Part of the coyote’s prolific success is do to its incredibly diverse diet. Coyotes are cunning predators; during the warm season, however, their diet becomes omnivorous and includes all sorts of fruits, vegetation, and insects. Coyotes love to hunt and will rarely turn down a chance to run down prey. They will even hunt on full stomachs, just for sport. It has been well- documented that coyotes will harvest multiple animals, far exceeding what they can possibly consume. In instances which domestic animals are present, of if the coyote gets into a penned up area (chicken coop) the total number of kills can be extreme. Coyotes will sometimes taunt larger prey, such as deer and antelope, hoping thereby to frighten the animal and get it to run, leading it into the path of other pack members laying in wait. Part of the coyote’s taunting includes allowing the prey to chase the coyote, baiting the prey and enticing it to be more predictable rather than whimsical. Lone coyotes have been know to do this for hours and hours, exhausting their prey as they chase each other back and forth in a playful manner. Coyotes have far more stamina than hoofed animals and will continue these playful activities until there prey can no longer compete. At that point the coyote turns and attacks unexpectedly.
Coyotes have also been observed corralling hoofed animals out on to frozen lakes. Hoofed animals have a very difficult time traversing ice due to their tall, straight legs and slippery hooves; they are easily taken down once the coyotes have gotten them out onto the ice. Tactics like this are employed by coyote packs across the continent. Some suggest the coyotes discover these advanced hunting techniques from experience, however even young pack members will execute this tactic flawlessly on their first large prey pursuit.
Coyotes are not always successful on their first attempts with difficult prey. However countless, relentless attempts often exceeding ten hours (and sometimes more than twenty) ensure that the coyote eventually makes the kill. Coyotes’ persistence, endurance and skillful pack hunting allows them to take down prey much larger than themselves. Packs have even been know to bring down adult elk and caribou during the winter when other prey are scarce.
Conflicts between coyotes and humans are frequent across the united states; many believe that they are becoming more common. In some situations where the coyote populations are exploding such as Colorado this is certainly true. Most incidents are due to coyote preying on domestic farm animals and outdoor pets (such as dogs and cats);. Humans have been attacked as well, however. In 2009 Canadian singer-songwriter Taylor Mitchell was attacked by coyotes while hiking in Canadian national park. Mitchell was air lifted to a hospital but unfortunately died the next day from her injuries.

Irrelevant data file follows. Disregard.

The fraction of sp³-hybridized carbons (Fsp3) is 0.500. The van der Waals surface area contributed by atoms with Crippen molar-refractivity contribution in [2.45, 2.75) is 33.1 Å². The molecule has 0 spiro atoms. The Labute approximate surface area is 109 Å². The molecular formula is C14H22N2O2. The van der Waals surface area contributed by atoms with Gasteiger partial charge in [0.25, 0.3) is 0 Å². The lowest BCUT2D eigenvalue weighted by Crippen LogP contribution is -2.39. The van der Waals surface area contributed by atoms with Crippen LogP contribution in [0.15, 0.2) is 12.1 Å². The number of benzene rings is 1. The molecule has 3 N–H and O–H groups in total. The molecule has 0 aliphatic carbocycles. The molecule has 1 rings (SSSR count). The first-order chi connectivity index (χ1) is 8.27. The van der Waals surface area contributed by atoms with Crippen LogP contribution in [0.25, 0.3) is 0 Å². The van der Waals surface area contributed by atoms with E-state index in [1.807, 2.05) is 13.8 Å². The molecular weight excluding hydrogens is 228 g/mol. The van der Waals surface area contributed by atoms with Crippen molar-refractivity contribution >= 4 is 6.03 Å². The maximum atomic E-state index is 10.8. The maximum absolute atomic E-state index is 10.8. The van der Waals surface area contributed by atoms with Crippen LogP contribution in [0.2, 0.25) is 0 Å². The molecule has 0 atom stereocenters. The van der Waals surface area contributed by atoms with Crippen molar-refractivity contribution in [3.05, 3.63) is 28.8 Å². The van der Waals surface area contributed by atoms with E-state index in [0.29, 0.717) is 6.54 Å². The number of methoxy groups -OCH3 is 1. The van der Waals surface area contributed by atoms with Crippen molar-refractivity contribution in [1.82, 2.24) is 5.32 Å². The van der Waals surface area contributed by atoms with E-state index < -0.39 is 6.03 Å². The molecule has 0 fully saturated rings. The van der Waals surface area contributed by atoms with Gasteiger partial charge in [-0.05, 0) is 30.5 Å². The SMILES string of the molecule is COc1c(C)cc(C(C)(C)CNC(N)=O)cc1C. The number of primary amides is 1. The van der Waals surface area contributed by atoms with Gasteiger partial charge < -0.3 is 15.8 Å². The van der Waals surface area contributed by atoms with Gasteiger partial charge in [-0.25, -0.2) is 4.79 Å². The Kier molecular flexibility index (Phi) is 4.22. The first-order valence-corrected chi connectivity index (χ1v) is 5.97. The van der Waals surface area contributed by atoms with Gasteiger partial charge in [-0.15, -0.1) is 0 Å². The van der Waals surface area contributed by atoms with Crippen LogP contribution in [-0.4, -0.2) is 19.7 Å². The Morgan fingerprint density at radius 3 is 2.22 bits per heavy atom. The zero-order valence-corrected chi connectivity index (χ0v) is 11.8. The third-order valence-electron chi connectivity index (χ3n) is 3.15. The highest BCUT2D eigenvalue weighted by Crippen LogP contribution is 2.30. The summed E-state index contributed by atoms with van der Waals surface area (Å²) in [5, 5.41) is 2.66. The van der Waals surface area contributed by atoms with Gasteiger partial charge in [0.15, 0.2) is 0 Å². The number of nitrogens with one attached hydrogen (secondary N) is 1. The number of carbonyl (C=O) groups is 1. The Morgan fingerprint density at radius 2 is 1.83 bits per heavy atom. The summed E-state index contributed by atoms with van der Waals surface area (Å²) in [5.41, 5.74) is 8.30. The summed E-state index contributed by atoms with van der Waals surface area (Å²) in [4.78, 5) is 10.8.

Between 1985 and 2007 there have been over 60 non-fatal attacks on humans throughout the US and Canada. There is reason to believe that less than half of these incidents are ever reported. Preparing for a potential coyote problem is difficult because these animals are all over the continent in both rural and urban environments and it is difficult to predict when and where they will show up. If you see or hear of any coyote behavior in the area you should take precautions to keep animals inside at night and not leave children outside unattended.
Surprisingly, few wildlife control firms have the experience to be consistently successful in wild canine removal. Trapping canines is a specialized field where a lack in attention to detail or preparation and failure go hand and hand. This is tedious work often requiring tracking skills which are a lost art in most parts of the country. Hear at Creature Control we have expert trappers that are capable of dealing with any number of coyote problems. Live capture and relocation is preferred, but not always practical because of the long distance relocation necessary to keep them from returning. In most states moving wildlife over county lines is illegal and this is often the dilemma when attempting to relocate long ranging coyotes. If you have a problem with coyotes don’t hesitate to call us at 1-844-774-3284 – we are happy to educate clients on the best approach and offer free over the phone consolation.